When Hannah Lovaglio’s children were born, she didn’t think twice about the newborn health screening they received in the hospital. The routine test uses a few drops of blood from a heel prick to test for dozens of potentially fatal or disabling genetic diseases.
“I assumed that this was for my child’s best interest and for the best interest of public health,” says Lovaglio, a pastor in New Jersey. What she didn’t know was that after testing was completed, the leftover blood would be stored by the state for 23 years and could be used for purposes beyond medical testing. In a court case that became public last year, New Jersey police allegedly used a baby’s blood sample to investigate its father for a crime.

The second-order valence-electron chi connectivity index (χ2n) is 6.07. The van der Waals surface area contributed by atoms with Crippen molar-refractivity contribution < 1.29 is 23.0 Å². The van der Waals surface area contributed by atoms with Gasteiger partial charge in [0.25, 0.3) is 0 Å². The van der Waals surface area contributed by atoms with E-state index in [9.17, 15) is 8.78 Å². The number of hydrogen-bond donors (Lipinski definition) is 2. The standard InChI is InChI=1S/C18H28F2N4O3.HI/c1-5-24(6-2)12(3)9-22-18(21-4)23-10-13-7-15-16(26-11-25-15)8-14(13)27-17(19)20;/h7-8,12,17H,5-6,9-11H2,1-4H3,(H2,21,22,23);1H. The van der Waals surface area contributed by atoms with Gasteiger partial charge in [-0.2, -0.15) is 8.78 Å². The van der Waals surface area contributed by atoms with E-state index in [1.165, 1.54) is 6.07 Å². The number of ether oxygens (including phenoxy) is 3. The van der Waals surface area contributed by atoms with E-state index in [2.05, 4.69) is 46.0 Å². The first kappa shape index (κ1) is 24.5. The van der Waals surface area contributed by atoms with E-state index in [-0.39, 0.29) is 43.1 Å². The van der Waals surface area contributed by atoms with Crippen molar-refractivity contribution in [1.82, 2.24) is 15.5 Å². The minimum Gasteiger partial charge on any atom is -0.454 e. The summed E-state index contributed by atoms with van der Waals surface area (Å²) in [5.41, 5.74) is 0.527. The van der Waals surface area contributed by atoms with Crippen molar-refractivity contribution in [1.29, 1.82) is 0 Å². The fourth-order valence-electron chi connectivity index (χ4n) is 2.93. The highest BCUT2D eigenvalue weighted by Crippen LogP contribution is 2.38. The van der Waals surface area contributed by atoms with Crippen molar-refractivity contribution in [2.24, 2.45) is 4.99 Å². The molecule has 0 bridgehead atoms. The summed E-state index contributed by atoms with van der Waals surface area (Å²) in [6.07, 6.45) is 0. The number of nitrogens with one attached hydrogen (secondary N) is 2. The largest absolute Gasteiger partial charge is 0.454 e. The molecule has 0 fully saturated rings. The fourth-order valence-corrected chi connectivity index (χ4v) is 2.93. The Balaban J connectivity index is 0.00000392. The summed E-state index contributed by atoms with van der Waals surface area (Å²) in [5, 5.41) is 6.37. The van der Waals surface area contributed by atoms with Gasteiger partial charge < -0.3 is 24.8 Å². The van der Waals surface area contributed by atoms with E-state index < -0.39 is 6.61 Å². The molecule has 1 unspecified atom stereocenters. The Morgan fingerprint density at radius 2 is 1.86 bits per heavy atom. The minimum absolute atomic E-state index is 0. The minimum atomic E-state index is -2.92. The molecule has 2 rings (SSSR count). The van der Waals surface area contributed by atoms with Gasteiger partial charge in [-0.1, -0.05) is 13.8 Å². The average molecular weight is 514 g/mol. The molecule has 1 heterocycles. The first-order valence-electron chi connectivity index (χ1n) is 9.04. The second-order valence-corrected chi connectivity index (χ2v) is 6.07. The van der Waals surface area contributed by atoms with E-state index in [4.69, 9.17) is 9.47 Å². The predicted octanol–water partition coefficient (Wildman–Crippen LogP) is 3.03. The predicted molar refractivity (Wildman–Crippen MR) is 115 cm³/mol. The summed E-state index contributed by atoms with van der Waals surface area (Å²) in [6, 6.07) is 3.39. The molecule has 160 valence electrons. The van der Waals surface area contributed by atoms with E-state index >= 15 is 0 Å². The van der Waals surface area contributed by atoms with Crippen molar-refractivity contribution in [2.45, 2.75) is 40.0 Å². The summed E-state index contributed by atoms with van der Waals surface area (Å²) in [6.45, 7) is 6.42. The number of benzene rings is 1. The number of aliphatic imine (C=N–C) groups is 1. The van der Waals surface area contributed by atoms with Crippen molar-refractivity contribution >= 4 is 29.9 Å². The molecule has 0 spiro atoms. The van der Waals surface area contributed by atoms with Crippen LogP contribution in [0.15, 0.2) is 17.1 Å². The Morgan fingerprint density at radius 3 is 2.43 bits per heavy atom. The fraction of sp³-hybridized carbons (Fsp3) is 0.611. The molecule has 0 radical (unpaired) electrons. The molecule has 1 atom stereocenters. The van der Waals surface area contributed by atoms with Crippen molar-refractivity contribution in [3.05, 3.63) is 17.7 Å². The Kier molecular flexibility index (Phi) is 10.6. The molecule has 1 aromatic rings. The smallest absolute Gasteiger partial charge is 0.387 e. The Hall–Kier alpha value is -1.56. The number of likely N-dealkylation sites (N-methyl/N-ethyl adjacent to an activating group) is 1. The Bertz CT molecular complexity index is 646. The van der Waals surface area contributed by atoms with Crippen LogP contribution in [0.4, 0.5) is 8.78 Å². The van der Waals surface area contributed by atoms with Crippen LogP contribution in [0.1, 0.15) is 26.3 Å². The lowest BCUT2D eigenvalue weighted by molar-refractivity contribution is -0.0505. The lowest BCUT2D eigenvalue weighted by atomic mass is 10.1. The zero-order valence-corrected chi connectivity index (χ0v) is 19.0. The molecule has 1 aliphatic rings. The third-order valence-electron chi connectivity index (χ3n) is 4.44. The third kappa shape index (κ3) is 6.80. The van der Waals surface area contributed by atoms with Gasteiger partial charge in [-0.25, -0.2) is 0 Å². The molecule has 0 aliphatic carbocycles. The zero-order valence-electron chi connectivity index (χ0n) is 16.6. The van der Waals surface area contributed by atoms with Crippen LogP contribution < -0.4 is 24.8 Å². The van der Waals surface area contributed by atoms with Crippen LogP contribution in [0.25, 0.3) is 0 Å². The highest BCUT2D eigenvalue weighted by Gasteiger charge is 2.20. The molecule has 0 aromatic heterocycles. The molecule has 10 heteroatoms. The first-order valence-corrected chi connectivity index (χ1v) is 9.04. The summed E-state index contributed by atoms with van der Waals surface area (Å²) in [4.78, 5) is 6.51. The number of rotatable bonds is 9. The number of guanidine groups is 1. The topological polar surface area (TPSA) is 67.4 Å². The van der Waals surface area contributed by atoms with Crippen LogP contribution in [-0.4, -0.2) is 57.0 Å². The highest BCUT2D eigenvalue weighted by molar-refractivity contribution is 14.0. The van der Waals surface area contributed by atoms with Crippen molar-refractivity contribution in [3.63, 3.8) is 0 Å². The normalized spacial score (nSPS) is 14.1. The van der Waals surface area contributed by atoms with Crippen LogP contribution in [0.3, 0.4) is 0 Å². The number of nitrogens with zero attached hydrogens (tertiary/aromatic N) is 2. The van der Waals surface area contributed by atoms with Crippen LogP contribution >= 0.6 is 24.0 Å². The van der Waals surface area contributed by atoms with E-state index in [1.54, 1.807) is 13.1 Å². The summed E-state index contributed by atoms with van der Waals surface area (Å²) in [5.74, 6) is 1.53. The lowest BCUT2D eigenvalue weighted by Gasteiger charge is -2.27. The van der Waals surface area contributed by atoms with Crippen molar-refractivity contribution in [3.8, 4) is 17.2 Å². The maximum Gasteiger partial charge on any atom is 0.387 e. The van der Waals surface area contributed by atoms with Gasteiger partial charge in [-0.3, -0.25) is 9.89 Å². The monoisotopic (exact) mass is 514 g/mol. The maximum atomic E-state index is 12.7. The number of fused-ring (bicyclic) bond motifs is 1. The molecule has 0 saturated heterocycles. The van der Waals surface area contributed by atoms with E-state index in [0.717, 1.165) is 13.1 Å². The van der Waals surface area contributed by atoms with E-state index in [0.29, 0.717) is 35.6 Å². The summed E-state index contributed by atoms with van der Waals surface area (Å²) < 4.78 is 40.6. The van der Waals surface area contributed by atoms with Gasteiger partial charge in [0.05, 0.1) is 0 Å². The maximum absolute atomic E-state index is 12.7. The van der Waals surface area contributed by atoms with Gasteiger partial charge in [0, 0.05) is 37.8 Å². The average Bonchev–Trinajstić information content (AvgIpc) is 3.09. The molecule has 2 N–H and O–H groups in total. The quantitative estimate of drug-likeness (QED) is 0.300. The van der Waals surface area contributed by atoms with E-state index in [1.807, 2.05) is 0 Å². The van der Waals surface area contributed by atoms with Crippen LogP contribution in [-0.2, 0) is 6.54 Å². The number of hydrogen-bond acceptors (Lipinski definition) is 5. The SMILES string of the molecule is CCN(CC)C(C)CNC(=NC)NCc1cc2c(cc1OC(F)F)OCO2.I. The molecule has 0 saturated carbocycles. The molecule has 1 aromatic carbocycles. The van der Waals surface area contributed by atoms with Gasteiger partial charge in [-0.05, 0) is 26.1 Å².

Lovaglio has joined a federal class action against the New Jersey Department of Health and its Division of Family Health Services, which oversees the state’s newborn testing program. She and the other plaintiffs are suing the state over its storage practices. They argue that parents aren’t told how long the samples are kept, or...